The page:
John Appel’s 2021 Assassin’s Orbit is a science fiction mystery novel.
The planet Ileri is on the verge of joining the Commonwealth, a development not all of its citizens welcome. The last thing Ileri needs is a lurid mass murder. However, Ileri Station, high above the planet for which it is named, finds itself the scene of its first mass killing in seventeen years. Among the victims is Saed Tahir, grandson of private investigator Noo Okereke’s business partner. This makes the murders very personal for Noo.
The discovery of the Commonwealth Consul’s corpse amidst the other victims means that the mass murder is also an interstellar incident.
Centuries before, Ileri was one of fourteen worlds settled by refugees who fled an Earth lost to a particularly insidious technology. Many of these worlds have cohered into a Commonwealth. Ileri is one of the few independent worlds left. The death of the Consul is a black eye for the pro-unity government. It is up to Police chief Toiwa to uncover the killers.
The next untoward development is the sudden, uninvited appearance of Saljuan Space Dominance Vehicle Iwan Godeslaw. Salju is very much not part of the Commonwealth. In fact, it could be termed one of the Commonwealth’s rivals. The Accords of Year 83 Post Exile grant rights for unannounced inspections (an ongoing effort to ensure that there is no reoccurrence of the technology from which the Exiles fled). However, invoking the right to inspection at this particular juncture is rude. Dropping a major military vessel into Ileri’s system is even ruder.
Salju is known for being particularly doctrinaire where forbidden technologies are concerned. The inspection is to determine if Ileri is dabbling in proscribed mind-control technology. Since all of the Exiles fled an Earth where the population was being rapidly converted to docile slaves, the very suggestion that anyone in the system would develop such mechanisms is an insult.
It’s too bad, therefore, that the murder investigation keeps turns up persons of interest who act like someone else is pulling their strings. Salju may reject technologies that could lead to the development of proscribed machines, but that does not cover total conversion devices. Best not to think about what the Space Dominance Vehicle could do to Ileri if the craft got proof that their suspicions are correct.
The sudden coup that erupts on Ileri almost comes as a welcome distraction.
A fascinating extra: the author wrote his novel in 2016, little expecting the next five years to play out as they did (and we haven’t even got to the unspeakable horrors of 2023, and their ghastly sequel in 2024). As he mentions, the idea of cops who are there to protect the public seems very … hard to believe now. At least the author can take comfort that audiences should be comfortable with the idea of extremist political coups.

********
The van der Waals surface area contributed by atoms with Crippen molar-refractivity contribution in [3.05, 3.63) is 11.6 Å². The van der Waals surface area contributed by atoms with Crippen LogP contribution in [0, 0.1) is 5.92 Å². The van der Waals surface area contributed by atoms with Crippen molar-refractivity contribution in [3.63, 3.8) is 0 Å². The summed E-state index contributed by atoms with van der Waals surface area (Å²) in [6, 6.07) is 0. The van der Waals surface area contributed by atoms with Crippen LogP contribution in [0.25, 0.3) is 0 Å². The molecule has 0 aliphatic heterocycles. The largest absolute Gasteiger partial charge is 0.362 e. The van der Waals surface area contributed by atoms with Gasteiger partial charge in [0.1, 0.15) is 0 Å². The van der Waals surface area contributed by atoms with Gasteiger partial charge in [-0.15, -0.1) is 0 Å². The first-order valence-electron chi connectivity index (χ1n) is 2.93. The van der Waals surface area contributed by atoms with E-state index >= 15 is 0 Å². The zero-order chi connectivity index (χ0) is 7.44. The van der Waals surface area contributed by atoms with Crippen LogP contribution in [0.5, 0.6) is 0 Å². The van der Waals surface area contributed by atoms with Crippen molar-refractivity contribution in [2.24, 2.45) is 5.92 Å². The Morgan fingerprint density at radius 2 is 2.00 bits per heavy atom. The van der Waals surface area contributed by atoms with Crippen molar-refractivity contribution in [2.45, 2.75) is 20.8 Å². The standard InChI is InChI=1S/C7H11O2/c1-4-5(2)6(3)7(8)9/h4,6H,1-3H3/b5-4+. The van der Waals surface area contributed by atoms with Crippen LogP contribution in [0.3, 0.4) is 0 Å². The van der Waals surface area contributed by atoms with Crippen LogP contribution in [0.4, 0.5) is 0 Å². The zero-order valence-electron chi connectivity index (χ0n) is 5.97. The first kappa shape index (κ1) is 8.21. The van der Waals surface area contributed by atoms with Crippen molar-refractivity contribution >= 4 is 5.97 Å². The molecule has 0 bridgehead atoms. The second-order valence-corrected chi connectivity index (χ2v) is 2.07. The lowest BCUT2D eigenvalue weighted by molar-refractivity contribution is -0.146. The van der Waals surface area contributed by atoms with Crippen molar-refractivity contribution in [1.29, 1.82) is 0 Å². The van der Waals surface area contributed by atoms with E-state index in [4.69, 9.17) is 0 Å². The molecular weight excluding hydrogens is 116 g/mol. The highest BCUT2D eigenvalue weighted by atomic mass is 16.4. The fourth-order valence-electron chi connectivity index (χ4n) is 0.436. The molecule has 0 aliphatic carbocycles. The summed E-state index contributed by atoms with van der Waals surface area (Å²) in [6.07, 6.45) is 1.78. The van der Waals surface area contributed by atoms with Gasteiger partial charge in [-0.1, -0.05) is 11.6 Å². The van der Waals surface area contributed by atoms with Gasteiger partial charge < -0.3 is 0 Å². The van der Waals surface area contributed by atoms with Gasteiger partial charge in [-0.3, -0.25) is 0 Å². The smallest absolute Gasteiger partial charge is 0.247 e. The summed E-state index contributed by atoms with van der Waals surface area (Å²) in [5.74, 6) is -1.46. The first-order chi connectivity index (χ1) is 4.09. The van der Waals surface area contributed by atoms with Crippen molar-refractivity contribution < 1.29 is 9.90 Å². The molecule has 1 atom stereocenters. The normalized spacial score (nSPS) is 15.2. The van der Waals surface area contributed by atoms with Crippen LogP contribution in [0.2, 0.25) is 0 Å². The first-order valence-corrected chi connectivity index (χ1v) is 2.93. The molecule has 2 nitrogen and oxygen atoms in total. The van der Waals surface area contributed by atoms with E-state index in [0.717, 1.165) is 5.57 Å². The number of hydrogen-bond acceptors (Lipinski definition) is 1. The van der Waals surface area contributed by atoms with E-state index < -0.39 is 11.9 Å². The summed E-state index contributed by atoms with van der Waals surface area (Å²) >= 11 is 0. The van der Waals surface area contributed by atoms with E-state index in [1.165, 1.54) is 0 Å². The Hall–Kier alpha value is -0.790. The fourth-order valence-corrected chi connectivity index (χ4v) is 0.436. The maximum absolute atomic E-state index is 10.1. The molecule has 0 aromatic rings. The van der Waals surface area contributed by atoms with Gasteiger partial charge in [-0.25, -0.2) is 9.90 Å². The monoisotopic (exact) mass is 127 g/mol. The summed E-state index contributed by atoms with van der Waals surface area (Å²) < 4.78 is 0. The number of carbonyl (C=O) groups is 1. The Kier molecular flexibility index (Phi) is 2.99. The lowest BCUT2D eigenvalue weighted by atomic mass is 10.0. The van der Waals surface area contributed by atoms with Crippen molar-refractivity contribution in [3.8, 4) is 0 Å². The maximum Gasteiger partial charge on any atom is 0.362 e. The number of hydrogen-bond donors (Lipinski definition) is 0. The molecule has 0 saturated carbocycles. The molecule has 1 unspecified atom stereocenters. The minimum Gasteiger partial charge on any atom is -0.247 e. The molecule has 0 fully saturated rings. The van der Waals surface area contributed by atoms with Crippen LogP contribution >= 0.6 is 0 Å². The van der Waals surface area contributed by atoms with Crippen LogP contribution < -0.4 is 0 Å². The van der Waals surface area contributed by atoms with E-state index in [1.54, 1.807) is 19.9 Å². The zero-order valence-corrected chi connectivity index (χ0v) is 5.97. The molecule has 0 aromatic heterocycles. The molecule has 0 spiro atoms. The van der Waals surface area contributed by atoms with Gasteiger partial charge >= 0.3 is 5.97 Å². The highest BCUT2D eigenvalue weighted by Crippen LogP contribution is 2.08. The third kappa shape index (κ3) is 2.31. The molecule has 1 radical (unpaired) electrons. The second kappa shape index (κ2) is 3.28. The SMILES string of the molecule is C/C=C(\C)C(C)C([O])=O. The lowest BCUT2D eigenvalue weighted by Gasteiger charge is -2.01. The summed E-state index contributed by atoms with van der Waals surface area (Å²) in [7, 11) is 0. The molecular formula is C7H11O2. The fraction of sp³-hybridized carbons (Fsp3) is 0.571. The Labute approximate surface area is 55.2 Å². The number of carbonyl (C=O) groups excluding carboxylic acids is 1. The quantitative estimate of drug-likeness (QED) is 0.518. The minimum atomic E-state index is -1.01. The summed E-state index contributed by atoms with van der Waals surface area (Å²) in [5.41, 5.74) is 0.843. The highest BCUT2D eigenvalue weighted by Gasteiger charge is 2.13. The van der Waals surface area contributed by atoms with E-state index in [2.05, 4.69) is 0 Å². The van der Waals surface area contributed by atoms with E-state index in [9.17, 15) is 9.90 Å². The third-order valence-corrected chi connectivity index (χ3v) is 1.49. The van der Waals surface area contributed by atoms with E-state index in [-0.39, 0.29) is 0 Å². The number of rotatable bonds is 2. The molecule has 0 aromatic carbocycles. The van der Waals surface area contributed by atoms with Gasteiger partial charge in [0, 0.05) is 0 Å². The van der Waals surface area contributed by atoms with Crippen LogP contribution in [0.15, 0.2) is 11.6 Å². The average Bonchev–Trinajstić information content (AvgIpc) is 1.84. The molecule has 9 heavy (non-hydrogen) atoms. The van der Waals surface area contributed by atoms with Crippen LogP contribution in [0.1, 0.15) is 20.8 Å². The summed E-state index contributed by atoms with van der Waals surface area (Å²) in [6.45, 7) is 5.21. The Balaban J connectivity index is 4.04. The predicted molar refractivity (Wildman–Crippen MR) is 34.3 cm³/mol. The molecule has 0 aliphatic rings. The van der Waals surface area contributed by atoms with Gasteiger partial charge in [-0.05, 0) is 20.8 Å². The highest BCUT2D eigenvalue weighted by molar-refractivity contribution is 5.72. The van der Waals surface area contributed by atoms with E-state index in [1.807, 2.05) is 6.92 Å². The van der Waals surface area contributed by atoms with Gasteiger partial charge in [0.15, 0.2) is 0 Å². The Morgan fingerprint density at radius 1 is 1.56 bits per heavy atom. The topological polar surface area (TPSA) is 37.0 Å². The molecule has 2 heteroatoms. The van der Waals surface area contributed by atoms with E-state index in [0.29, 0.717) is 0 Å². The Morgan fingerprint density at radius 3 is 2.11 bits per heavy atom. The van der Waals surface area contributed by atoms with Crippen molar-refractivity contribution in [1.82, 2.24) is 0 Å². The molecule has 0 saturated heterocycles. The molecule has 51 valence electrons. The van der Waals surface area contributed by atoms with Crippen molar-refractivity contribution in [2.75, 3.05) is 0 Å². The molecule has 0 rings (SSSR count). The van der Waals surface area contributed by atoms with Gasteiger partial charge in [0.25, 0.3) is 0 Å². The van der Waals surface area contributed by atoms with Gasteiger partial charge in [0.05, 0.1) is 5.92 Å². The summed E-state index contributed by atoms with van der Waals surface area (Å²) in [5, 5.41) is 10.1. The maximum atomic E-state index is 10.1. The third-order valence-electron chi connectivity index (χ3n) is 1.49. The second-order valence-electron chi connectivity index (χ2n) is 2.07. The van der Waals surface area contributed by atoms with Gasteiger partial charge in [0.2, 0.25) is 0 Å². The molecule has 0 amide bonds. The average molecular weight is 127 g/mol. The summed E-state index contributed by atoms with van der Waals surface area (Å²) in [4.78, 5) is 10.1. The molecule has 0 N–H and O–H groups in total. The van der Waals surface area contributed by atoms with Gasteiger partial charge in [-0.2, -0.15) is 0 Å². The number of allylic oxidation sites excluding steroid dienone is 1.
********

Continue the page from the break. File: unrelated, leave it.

The blurb for this is “Golden Girlsmeets The Expanse with a side of Babylon Five.” Golden Girlsbecause the lead protagonists are older women. The Expanse thanks to humans dabbling in things humanity was not meant to dabble. Babylon Five … to be honest, I am not really clear on that one. It’s interesting that of those three, all are television series (1) but only one is anything like a contemporary series. Still, nice to see fiction that acknowledges old people exist and can be useful.
The author has definite quirks:
A: sudden unconsciousness marking the end of a scene;
B: the odds that any character will get the damage deposit back on any vehicle they enter is worse than the odds for any character in a Jack McDevitt novel. (This will make sense to you if you’ve read any of his books.)
C: Appel is very comfortable with a cast of thousands, despite his novel not being particularly long.
The downside of C is that there being so many characters and so few pages to develop them, none of the characters are particularly detailed. Instead, each has a few defining characteristics.
On the plus side, the plot is very energetic and provides a diverse assortment of action scenes, from alleyway scuffles to political violence to deep space battles. There’s also the interesting twist that the doctrinaire fanatics may in fact be the right ones in this particular case, not that anyone on Ileri is willing to be collateral damage to save their corner of the universe. As well, many readers may be intrigued by a novel whose principal characters are older women.
1: And one is based on a book series.